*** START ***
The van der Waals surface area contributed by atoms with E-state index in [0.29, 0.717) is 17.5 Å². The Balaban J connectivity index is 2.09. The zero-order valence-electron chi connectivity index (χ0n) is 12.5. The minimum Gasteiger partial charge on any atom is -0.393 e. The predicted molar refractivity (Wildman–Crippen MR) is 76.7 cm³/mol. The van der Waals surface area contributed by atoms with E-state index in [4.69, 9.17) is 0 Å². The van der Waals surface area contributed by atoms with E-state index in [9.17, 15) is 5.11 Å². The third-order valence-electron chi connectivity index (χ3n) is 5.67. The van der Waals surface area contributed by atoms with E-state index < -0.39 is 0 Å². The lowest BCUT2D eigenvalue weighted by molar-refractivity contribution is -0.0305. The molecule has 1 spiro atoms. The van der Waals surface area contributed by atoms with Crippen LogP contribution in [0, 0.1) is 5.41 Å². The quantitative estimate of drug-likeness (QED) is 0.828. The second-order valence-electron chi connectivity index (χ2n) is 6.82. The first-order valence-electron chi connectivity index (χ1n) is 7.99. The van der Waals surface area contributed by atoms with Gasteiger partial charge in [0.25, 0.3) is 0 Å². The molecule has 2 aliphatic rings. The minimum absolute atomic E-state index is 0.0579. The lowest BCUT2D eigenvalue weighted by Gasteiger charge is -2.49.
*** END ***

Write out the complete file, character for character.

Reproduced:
The van der Waals surface area contributed by atoms with E-state index in [0.29, 0.717) is 17.5 Å². The Balaban J connectivity index is 2.09. The zero-order valence-electron chi connectivity index (χ0n) is 12.5. The minimum Gasteiger partial charge on any atom is -0.393 e. The predicted molar refractivity (Wildman–Crippen MR) is 76.7 cm³/mol. The van der Waals surface area contributed by atoms with E-state index in [4.69, 9.17) is 0 Å². The van der Waals surface area contributed by atoms with E-state index in [9.17, 15) is 5.11 Å². The third-order valence-electron chi connectivity index (χ3n) is 5.67. The van der Waals surface area contributed by atoms with E-state index < -0.39 is 0 Å². The lowest BCUT2D eigenvalue weighted by molar-refractivity contribution is -0.0305. The molecule has 1 spiro atoms. The van der Waals surface area contributed by atoms with Crippen LogP contribution in [0, 0.1) is 5.41 Å². The quantitative estimate of drug-likeness (QED) is 0.828. The second-order valence-electron chi connectivity index (χ2n) is 6.82. The first-order valence-electron chi connectivity index (χ1n) is 7.99. The van der Waals surface area contributed by atoms with Gasteiger partial charge in [0.25, 0.3) is 0 Å². The molecule has 2 aliphatic rings. The minimum absolute atomic E-state index is 0.0579. The lowest BCUT2D eigenvalue weighted by Gasteiger charge is -2.49.